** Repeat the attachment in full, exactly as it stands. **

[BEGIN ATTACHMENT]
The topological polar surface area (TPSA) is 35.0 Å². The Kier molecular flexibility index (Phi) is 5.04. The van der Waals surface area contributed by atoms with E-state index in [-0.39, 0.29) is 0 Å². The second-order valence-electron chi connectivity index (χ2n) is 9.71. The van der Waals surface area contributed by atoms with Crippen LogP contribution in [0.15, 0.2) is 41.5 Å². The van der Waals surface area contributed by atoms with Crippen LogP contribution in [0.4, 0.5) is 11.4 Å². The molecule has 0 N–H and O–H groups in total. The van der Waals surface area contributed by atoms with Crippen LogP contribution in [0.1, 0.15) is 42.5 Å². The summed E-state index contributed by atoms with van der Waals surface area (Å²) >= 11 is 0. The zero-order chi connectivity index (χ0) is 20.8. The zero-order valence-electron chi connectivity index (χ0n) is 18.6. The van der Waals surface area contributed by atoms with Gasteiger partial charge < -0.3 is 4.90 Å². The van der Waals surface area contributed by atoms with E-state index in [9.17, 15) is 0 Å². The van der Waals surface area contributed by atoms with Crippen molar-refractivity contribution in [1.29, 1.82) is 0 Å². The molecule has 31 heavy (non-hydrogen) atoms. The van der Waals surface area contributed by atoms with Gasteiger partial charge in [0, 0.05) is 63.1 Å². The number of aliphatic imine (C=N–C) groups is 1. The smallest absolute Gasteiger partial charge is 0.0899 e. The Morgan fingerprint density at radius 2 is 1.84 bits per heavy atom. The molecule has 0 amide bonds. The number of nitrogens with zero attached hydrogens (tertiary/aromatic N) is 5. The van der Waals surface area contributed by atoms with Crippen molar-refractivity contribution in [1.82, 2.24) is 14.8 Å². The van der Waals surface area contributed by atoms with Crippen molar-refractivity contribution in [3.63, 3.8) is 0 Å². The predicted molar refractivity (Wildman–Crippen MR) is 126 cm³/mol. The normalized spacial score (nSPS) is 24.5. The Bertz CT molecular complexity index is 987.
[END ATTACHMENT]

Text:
The topological polar surface area (TPSA) is 35.0 Å². The Kier molecular flexibility index (Phi) is 5.04. The van der Waals surface area contributed by atoms with E-state index in [-0.39, 0.29) is 0 Å². The second-order valence-electron chi connectivity index (χ2n) is 9.71. The van der Waals surface area contributed by atoms with Crippen LogP contribution in [0.15, 0.2) is 41.5 Å². The van der Waals surface area contributed by atoms with Crippen LogP contribution in [0.4, 0.5) is 11.4 Å². The molecule has 0 N–H and O–H groups in total. The van der Waals surface area contributed by atoms with Crippen LogP contribution in [0.1, 0.15) is 42.5 Å². The summed E-state index contributed by atoms with van der Waals surface area (Å²) >= 11 is 0. The zero-order chi connectivity index (χ0) is 20.8. The zero-order valence-electron chi connectivity index (χ0n) is 18.6. The van der Waals surface area contributed by atoms with Gasteiger partial charge < -0.3 is 4.90 Å². The van der Waals surface area contributed by atoms with E-state index in [9.17, 15) is 0 Å². The van der Waals surface area contributed by atoms with Crippen molar-refractivity contribution in [1.29, 1.82) is 0 Å². The molecule has 31 heavy (non-hydrogen) atoms. The van der Waals surface area contributed by atoms with Gasteiger partial charge in [0, 0.05) is 63.1 Å². The number of aliphatic imine (C=N–C) groups is 1. The smallest absolute Gasteiger partial charge is 0.0899 e. The Morgan fingerprint density at radius 2 is 1.84 bits per heavy atom. The molecule has 0 amide bonds. The number of nitrogens with zero attached hydrogens (tertiary/aromatic N) is 5. The van der Waals surface area contributed by atoms with Crippen molar-refractivity contribution in [1.82, 2.24) is 14.8 Å². The van der Waals surface area contributed by atoms with Crippen molar-refractivity contribution in [3.63, 3.8) is 0 Å². The predicted molar refractivity (Wildman–Crippen MR) is 126 cm³/mol. The normalized spacial score (nSPS) is 24.5. The Bertz CT molecular complexity index is 987.